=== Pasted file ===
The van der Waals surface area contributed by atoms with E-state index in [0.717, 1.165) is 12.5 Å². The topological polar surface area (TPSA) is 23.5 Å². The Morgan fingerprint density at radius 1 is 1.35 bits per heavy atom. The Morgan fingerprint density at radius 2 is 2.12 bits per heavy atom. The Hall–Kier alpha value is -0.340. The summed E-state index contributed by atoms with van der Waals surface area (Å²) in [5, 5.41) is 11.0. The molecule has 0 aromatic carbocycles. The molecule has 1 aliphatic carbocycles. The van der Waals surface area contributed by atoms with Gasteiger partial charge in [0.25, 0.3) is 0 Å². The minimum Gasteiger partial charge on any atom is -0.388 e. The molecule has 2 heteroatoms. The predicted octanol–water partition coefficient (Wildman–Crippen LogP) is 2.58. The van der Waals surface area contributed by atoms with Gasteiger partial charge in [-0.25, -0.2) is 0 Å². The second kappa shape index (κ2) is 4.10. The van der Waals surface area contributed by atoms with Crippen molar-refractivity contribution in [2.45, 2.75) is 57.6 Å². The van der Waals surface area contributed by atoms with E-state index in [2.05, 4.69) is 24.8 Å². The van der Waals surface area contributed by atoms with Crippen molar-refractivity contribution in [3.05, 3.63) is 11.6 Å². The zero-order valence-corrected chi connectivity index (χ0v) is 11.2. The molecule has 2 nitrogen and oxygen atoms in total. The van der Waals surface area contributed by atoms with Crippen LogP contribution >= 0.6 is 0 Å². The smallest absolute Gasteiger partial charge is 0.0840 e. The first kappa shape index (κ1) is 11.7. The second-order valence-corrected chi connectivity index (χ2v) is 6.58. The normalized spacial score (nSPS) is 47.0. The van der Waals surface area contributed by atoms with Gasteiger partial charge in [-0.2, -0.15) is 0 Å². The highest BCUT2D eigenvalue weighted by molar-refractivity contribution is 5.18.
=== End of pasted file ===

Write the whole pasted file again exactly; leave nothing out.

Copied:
The van der Waals surface area contributed by atoms with E-state index in [0.717, 1.165) is 12.5 Å². The topological polar surface area (TPSA) is 23.5 Å². The Morgan fingerprint density at radius 1 is 1.35 bits per heavy atom. The Morgan fingerprint density at radius 2 is 2.12 bits per heavy atom. The Hall–Kier alpha value is -0.340. The summed E-state index contributed by atoms with van der Waals surface area (Å²) in [5, 5.41) is 11.0. The molecule has 0 aromatic carbocycles. The molecule has 1 aliphatic carbocycles. The van der Waals surface area contributed by atoms with Gasteiger partial charge in [0.25, 0.3) is 0 Å². The minimum Gasteiger partial charge on any atom is -0.388 e. The molecule has 2 heteroatoms. The predicted octanol–water partition coefficient (Wildman–Crippen LogP) is 2.58. The van der Waals surface area contributed by atoms with Gasteiger partial charge in [-0.25, -0.2) is 0 Å². The second kappa shape index (κ2) is 4.10. The van der Waals surface area contributed by atoms with Crippen molar-refractivity contribution in [2.45, 2.75) is 57.6 Å². The van der Waals surface area contributed by atoms with E-state index in [2.05, 4.69) is 24.8 Å². The van der Waals surface area contributed by atoms with Crippen molar-refractivity contribution in [3.05, 3.63) is 11.6 Å². The zero-order valence-corrected chi connectivity index (χ0v) is 11.2. The molecule has 2 nitrogen and oxygen atoms in total. The van der Waals surface area contributed by atoms with Crippen LogP contribution >= 0.6 is 0 Å². The smallest absolute Gasteiger partial charge is 0.0840 e. The first kappa shape index (κ1) is 11.7. The second-order valence-corrected chi connectivity index (χ2v) is 6.58. The normalized spacial score (nSPS) is 47.0. The van der Waals surface area contributed by atoms with Gasteiger partial charge in [-0.2, -0.15) is 0 Å². The highest BCUT2D eigenvalue weighted by molar-refractivity contribution is 5.18.